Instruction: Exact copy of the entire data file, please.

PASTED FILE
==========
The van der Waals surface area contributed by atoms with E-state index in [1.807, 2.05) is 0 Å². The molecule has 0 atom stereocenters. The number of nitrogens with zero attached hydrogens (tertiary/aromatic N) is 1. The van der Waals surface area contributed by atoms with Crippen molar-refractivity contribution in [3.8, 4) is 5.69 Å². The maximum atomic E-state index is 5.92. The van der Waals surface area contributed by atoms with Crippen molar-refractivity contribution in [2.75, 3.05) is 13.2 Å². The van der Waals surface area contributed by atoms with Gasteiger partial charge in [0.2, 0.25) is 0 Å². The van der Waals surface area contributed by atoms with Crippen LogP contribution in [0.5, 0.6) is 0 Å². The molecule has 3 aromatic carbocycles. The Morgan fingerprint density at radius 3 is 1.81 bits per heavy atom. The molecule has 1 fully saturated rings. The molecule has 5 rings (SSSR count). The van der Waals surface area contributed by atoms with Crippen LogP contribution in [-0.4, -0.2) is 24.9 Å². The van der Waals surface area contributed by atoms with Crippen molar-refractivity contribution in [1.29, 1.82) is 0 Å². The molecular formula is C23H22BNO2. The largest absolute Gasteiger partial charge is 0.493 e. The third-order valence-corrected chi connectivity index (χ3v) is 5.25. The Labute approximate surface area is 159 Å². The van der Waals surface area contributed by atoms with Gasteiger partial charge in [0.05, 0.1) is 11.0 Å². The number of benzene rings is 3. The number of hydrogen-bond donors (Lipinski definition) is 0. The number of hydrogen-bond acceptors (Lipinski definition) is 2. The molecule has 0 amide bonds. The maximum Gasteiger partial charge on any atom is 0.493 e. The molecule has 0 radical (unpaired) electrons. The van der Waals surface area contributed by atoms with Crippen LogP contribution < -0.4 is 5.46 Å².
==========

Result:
The van der Waals surface area contributed by atoms with E-state index in [1.807, 2.05) is 0 Å². The molecule has 0 atom stereocenters. The number of nitrogens with zero attached hydrogens (tertiary/aromatic N) is 1. The van der Waals surface area contributed by atoms with Crippen molar-refractivity contribution in [3.8, 4) is 5.69 Å². The maximum atomic E-state index is 5.92. The van der Waals surface area contributed by atoms with Crippen molar-refractivity contribution in [2.75, 3.05) is 13.2 Å². The van der Waals surface area contributed by atoms with Gasteiger partial charge in [0.2, 0.25) is 0 Å². The van der Waals surface area contributed by atoms with Crippen LogP contribution in [0.5, 0.6) is 0 Å². The molecule has 3 aromatic carbocycles. The Morgan fingerprint density at radius 3 is 1.81 bits per heavy atom. The molecule has 1 fully saturated rings. The molecule has 5 rings (SSSR count). The van der Waals surface area contributed by atoms with Crippen LogP contribution in [-0.4, -0.2) is 24.9 Å². The van der Waals surface area contributed by atoms with Crippen molar-refractivity contribution in [1.29, 1.82) is 0 Å². The molecular formula is C23H22BNO2. The largest absolute Gasteiger partial charge is 0.493 e. The third-order valence-corrected chi connectivity index (χ3v) is 5.25. The Labute approximate surface area is 159 Å². The van der Waals surface area contributed by atoms with Gasteiger partial charge in [0.05, 0.1) is 11.0 Å². The number of benzene rings is 3. The number of hydrogen-bond donors (Lipinski definition) is 0. The number of hydrogen-bond acceptors (Lipinski definition) is 2. The molecule has 0 amide bonds. The maximum Gasteiger partial charge on any atom is 0.493 e. The molecule has 0 radical (unpaired) electrons. The van der Waals surface area contributed by atoms with Crippen LogP contribution < -0.4 is 5.46 Å².